87th EGPRN Meeting
"The role of the informal caregivers (family members) in chronic disease management."
Family doctors proudly state that one of their characteristics is the orientation to the individual, his/her family, and their community. We ask: is this true? Are family doctors in their daily practice oriented this way? If we look at the most frequently published research or even the recommended research topics from the top authorities in family medicine, we find that we mostly research diseases.
Do we give attention to the family members of our patients? Are we really interested in them? Based on the focus and published research results, we could say that we do not care about them.
Caregivers have a great significance for people with chronic diseases. They provide them with emotional support, help them take their medication regularly and properly, arrange medical exams, advocate for them and represent them in front of the third parties and institutions, buy groceries and prepare meals, and provide help in all other daily activities. They often respond to patient's bizarre statements or requests. They help achieve the attainable and ordinary life goals of the sick.
Family members (informal, unpaid caregivers) are frequently neglected as a research topic by family physicians. Informal carers have many problems related to the process of caregiving that we could divide into: health (physical and mental health), organizational, financial, and social problems.
Caregiving can have its impact on the informal carers: increased stress, fatigue, anxiety, sadness, feeling of emptiness, sleep disturbance, lack of concentration, poor appetite, neglect of health, abuse of alcohol and other substances, more frequent thoughts of death, loss of satisfaction and interest in previously important things including sex, high prevalence of depression, hypertension, cardiovascular disease, and diabetes. Finally, carers have a higher mortality rate than those of the same age who do not take care of the sick people.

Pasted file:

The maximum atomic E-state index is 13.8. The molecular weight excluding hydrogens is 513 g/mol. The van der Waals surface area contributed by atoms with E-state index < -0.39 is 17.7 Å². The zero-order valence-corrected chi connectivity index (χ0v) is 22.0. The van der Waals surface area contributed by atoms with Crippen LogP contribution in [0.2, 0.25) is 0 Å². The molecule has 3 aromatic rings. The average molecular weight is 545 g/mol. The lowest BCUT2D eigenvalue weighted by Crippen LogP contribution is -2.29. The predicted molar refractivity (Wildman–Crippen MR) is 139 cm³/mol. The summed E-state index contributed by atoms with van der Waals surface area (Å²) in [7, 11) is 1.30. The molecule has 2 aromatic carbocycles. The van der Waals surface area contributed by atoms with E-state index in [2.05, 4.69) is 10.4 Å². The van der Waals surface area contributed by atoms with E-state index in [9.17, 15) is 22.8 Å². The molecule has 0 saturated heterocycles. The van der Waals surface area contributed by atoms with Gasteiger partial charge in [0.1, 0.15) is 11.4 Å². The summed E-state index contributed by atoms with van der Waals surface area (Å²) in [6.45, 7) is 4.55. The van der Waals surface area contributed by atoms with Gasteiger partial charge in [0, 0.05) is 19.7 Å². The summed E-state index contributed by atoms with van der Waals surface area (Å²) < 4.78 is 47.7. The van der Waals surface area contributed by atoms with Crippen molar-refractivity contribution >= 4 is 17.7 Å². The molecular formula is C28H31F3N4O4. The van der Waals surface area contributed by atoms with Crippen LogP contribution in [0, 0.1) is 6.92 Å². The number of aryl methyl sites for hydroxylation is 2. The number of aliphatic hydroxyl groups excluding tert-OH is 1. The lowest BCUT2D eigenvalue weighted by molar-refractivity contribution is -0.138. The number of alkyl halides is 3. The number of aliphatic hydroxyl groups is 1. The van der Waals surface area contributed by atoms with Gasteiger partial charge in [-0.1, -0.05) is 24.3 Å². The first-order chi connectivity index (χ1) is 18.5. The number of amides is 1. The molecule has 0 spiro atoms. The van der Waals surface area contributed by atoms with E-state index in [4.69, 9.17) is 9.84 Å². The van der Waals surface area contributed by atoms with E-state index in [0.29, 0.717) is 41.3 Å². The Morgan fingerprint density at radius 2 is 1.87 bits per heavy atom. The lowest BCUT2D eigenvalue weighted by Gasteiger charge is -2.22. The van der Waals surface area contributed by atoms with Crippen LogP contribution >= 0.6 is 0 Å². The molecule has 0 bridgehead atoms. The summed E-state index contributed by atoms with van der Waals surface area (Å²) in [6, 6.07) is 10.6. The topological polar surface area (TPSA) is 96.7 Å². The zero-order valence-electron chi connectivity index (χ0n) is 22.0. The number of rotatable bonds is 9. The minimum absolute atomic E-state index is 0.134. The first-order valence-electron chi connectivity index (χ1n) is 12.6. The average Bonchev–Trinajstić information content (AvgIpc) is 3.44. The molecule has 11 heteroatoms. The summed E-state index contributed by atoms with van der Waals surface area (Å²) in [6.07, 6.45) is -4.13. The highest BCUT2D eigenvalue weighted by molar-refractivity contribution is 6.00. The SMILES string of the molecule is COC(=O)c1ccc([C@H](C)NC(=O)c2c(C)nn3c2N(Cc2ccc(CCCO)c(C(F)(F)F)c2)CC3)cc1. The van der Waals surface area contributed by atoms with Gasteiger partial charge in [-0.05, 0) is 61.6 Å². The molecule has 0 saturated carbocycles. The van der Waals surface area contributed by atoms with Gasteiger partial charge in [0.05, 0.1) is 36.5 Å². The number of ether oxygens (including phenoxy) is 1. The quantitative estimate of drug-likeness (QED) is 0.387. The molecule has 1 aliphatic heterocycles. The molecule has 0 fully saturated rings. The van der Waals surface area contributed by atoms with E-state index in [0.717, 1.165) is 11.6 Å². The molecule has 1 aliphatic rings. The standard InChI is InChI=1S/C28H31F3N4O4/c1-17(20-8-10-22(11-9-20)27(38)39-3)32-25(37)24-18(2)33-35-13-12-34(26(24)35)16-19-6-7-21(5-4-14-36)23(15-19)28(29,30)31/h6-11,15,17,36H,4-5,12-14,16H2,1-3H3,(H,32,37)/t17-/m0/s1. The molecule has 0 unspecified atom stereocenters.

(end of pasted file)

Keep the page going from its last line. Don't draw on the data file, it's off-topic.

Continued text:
Women are usually informal caregivers and are often unemployed or employed part-time and spend more than 20 hours a week caregiving. The average length of caregiving is about 4.3 years. Informal caregivers who have poor physical health usually belong to the group with lower income, are less educated and older than fifty. More than two-thirds of the carers have financial difficulties.
There are also positive effects of caregiving which are even more neglected as a research topic. These positive effects are a sense of usefulness, importance, the awareness of being needed by someone. Often there is a positive transformation of carers who get a sense of inner strength and satisfaction. They become more sensitive towards the person they are taking care of, become closer to the family members, gain new skills, and attain a better idea of what is important in life. Formal and informal support in form of the information provision and collaborative work with medical professionals are positively related to the positive effects of caregiving.
Why is it important for us to research the effects of informal caregiving on carers and patients? And why is it necessary for family doctors to conduct such research?
With better insight into the negative and positive effects of caregiving on carers and the sick, family doctors could better coordinate care, help in the prevention of negative effects and stimulate the increase of positive effects of caregiving on carers. The results of this research would enable the inclusion of specific knowledge and skills in undergraduate and postgraduate curricula, as well as in the content of continuing professional development for family doctors.
In the light of the facts stated above, we warmly invite you to come to Sarajevo, a city with a distinctive history and a place where the western and eastern civilizations meet, so that we could try to determine more explicitly the ways in which problems related to informal caregivers/family members of patients with chronic diseases are to be researched.
See the programme here!
Register for the event at this link!
Wed, 15 Sep 2021 - Sat, 18 Sep 2021
Mon, 20 Sep 2021 - Thu, 23 Sep 2021
Mon, 20 Sep 2021 - Wed, 22 Sep 2021
Tue, 21 Sep 2021 - Fri, 24 Sep 2021
Wed, 22 Sep 2021 - Sat, 25 Sep 2021
Thu, 23 Sep 2021 - Sat, 25 Sep 2021
Fri, 24 Sep 2021 - Sat, 25 Sep 2021